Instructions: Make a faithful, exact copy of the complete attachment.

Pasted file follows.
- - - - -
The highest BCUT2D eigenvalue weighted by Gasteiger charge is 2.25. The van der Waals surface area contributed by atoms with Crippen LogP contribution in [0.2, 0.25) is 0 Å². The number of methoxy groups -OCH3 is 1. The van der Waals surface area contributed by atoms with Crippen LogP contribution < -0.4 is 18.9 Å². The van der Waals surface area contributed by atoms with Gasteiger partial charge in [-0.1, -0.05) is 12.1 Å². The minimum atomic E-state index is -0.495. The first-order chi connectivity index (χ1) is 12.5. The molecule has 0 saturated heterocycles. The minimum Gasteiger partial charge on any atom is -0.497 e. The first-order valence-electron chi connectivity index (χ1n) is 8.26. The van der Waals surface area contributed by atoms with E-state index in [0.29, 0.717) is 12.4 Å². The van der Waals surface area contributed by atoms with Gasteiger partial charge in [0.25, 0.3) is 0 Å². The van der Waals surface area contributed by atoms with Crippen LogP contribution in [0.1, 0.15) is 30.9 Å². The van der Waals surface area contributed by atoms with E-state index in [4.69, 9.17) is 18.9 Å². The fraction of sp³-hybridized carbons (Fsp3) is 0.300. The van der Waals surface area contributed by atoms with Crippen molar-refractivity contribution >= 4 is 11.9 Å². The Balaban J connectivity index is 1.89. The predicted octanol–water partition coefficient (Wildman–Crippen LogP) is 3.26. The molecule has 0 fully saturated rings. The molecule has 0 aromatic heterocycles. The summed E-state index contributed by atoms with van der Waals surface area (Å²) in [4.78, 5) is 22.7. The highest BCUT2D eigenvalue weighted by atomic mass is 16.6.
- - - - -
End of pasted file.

The highest BCUT2D eigenvalue weighted by Gasteiger charge is 2.25. The van der Waals surface area contributed by atoms with Crippen LogP contribution in [0.2, 0.25) is 0 Å². The number of methoxy groups -OCH3 is 1. The van der Waals surface area contributed by atoms with Crippen LogP contribution < -0.4 is 18.9 Å². The van der Waals surface area contributed by atoms with Gasteiger partial charge in [-0.1, -0.05) is 12.1 Å². The minimum atomic E-state index is -0.495. The first-order chi connectivity index (χ1) is 12.5. The molecule has 0 saturated heterocycles. The minimum Gasteiger partial charge on any atom is -0.497 e. The first-order valence-electron chi connectivity index (χ1n) is 8.26. The van der Waals surface area contributed by atoms with E-state index in [0.29, 0.717) is 12.4 Å². The van der Waals surface area contributed by atoms with Gasteiger partial charge in [0.25, 0.3) is 0 Å². The van der Waals surface area contributed by atoms with Crippen LogP contribution in [0.1, 0.15) is 30.9 Å². The van der Waals surface area contributed by atoms with E-state index in [4.69, 9.17) is 18.9 Å². The fraction of sp³-hybridized carbons (Fsp3) is 0.300. The van der Waals surface area contributed by atoms with Crippen molar-refractivity contribution >= 4 is 11.9 Å². The Balaban J connectivity index is 1.89. The predicted octanol–water partition coefficient (Wildman–Crippen LogP) is 3.26. The molecule has 0 fully saturated rings. The molecule has 0 aromatic heterocycles. The summed E-state index contributed by atoms with van der Waals surface area (Å²) in [4.78, 5) is 22.7. The highest BCUT2D eigenvalue weighted by atomic mass is 16.6.